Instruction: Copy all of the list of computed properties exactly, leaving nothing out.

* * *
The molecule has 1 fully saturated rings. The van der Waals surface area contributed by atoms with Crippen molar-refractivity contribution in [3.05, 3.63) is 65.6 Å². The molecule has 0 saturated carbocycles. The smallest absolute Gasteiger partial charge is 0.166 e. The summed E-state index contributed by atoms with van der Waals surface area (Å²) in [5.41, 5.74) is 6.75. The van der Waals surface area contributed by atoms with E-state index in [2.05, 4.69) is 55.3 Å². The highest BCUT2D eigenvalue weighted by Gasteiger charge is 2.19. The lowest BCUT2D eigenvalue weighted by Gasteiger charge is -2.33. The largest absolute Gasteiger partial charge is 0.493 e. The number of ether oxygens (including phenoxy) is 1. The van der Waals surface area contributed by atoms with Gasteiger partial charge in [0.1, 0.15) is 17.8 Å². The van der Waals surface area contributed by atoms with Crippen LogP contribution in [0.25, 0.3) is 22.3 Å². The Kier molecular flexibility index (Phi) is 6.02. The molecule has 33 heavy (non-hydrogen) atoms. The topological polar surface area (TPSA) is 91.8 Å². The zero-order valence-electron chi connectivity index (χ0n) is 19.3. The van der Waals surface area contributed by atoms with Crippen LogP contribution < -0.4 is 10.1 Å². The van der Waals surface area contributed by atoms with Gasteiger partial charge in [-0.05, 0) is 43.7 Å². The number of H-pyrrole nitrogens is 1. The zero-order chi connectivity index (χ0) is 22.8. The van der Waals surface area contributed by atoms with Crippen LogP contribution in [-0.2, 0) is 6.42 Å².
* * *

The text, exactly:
The molecule has 1 fully saturated rings. The van der Waals surface area contributed by atoms with Crippen molar-refractivity contribution in [3.05, 3.63) is 65.6 Å². The molecule has 0 saturated carbocycles. The smallest absolute Gasteiger partial charge is 0.166 e. The summed E-state index contributed by atoms with van der Waals surface area (Å²) in [5.41, 5.74) is 6.75. The van der Waals surface area contributed by atoms with E-state index in [2.05, 4.69) is 55.3 Å². The highest BCUT2D eigenvalue weighted by Gasteiger charge is 2.19. The lowest BCUT2D eigenvalue weighted by Gasteiger charge is -2.33. The largest absolute Gasteiger partial charge is 0.493 e. The number of ether oxygens (including phenoxy) is 1. The van der Waals surface area contributed by atoms with Gasteiger partial charge in [0.1, 0.15) is 17.8 Å². The van der Waals surface area contributed by atoms with Crippen LogP contribution in [0.25, 0.3) is 22.3 Å². The Kier molecular flexibility index (Phi) is 6.02. The molecule has 33 heavy (non-hydrogen) atoms. The topological polar surface area (TPSA) is 91.8 Å². The zero-order valence-electron chi connectivity index (χ0n) is 19.3. The van der Waals surface area contributed by atoms with Crippen LogP contribution < -0.4 is 10.1 Å². The van der Waals surface area contributed by atoms with Gasteiger partial charge in [-0.05, 0) is 43.7 Å². The number of H-pyrrole nitrogens is 1. The zero-order chi connectivity index (χ0) is 22.8. The van der Waals surface area contributed by atoms with Crippen LogP contribution in [-0.2, 0) is 6.42 Å².